LAWS plans new animal shelter
Shelter officials are poised to emerge from planning a new shelter to raising cash to build it.
Kristen Perry, shelter director, said the Lakeside Animal Welfare Society intends to buy 10 acres adjacent to the existing facility, which is a 30-year-old building on five acres at Highway 67 and Town Hall Road.
Plans call for new shelter of 23,000 square feet, including exterior exercise areas for the animals, she said.
The existing shelter was built in the late 1970s for what was then a daily census of 79 small animals. The shelter now cares for as many 60 dogs and 100 to 350 cats daily within its 2,800 square feet.
The cramped quarters are a problem for staff who care for the animals and prepare them for adoption, said Tiffini Heim of Elkhorn, kennel attendant and receptionist.
“Staff has no place for themselves,” Heim said.
They eat lunch outside or in the garage stuffed with supplies.
Most of shelter’s human space has been converted to animal space to accommodate the growing number of animals, Perry said.
Aging wooden shelves sag beneath stacks of pet food and cleaning supplies. Empty pet crates are stacked like toy building blocks behind the trailer used to house cats.
“We’re really cramped for space, and there’s nearly not enough space for all of the animals we get in,” Heim said. “Obviously, that’s not what we’re about, but we’ll make do until we get a new facility.”
Dymo, a chocolate Labrador; Wheelie, a pit bull; and Maggie, a border collie; joined the conversation from their kennels with abundant barking. They were in the rotation for daily outdoor exercise.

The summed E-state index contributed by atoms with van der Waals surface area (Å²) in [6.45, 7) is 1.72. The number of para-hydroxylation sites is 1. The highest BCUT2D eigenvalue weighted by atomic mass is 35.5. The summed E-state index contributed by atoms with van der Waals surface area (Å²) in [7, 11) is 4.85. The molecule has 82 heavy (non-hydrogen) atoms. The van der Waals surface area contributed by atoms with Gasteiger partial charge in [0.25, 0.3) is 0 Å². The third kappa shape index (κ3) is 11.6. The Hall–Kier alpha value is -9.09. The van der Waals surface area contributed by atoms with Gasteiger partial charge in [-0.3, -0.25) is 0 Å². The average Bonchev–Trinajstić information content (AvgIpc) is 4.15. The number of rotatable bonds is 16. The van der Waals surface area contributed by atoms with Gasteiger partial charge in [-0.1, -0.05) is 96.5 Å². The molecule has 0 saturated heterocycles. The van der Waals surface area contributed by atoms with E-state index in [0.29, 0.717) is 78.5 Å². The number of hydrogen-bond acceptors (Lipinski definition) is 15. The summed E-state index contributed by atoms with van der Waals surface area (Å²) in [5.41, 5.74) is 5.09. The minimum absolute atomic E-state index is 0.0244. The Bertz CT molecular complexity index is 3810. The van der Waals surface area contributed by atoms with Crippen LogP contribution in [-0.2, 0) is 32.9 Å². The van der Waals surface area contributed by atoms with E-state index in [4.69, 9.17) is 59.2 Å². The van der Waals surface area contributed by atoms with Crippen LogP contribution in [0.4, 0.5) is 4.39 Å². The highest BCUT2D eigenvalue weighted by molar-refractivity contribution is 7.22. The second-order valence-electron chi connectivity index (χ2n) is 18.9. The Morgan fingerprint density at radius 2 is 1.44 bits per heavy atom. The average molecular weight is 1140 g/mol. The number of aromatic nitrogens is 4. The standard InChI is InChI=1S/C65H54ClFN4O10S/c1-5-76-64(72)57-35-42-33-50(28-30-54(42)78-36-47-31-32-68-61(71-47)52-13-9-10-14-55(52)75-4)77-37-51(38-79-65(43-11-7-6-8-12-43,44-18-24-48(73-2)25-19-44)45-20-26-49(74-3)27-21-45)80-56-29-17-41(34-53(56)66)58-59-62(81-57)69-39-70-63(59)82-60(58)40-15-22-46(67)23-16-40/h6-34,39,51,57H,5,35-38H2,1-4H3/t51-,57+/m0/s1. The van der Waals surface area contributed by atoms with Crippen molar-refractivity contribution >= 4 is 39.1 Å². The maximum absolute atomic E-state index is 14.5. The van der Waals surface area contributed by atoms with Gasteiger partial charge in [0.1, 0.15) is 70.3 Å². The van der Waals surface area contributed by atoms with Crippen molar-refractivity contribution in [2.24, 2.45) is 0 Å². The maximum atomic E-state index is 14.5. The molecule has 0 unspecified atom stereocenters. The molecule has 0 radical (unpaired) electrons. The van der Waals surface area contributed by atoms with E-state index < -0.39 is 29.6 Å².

When a volunteer donates time to play with the dogs in a fenced area, Dymo, Maggie and Wheelie turn from barkers into tail-waggers.
But even yard time is affected by lack of space.
Perry emphasized that a crowded shelter has forced a reduction in the number of volunteers. Too many bodies cause people to constantly bump into one another.
Bryan Olson, president of the shelter’s board, said he’s confident they’ll find enough money for a new shelter.
“Even though the economy still feels depressed, we have a lot of support, and we’re going to be asking for it to continue.
“We’re still in the basics of setting up a capital campaign. We’re looking for people with connections to help us solicit funds from the local community.
“We must tap into those who are socially responsible and compassionate to humanity and animals,” he said.
Olson, a construction company foreman, said he has been on the shelter’s board for 18 years. He got involved after his dog died and he worked for the shelter as a volunteer. He later was asked to serve on its board of directors.
A confidence booster for Perry and Olson is that the shelter’s annual operating budget of more than $700,000 has been financed completely during the past several years with private donations, fees and the annual animal-control contracts with Walworth County.
At last year’s fundraiser and dinner, the shelter received $20,000 more than the previous year, which is a sign of support, Olson said.
Increased donations mean that the shelter has avoided dipping into its savings to augment its budget, Perry said.
Shelter officials must get the town of Delavan and Walworth County to change the zoning of the land they want to buy for a new facility. They also must get a conditional-use permit.
After the new building is occupied, shelter officials want to remodel the existing building to house large animals, such as horses, goats and pigs.
But first, Perry said, she wants to get a spacious shelter built to protect animals for another 30 years.
“As the human population of Walworth County grows, so will the animal population,” she said.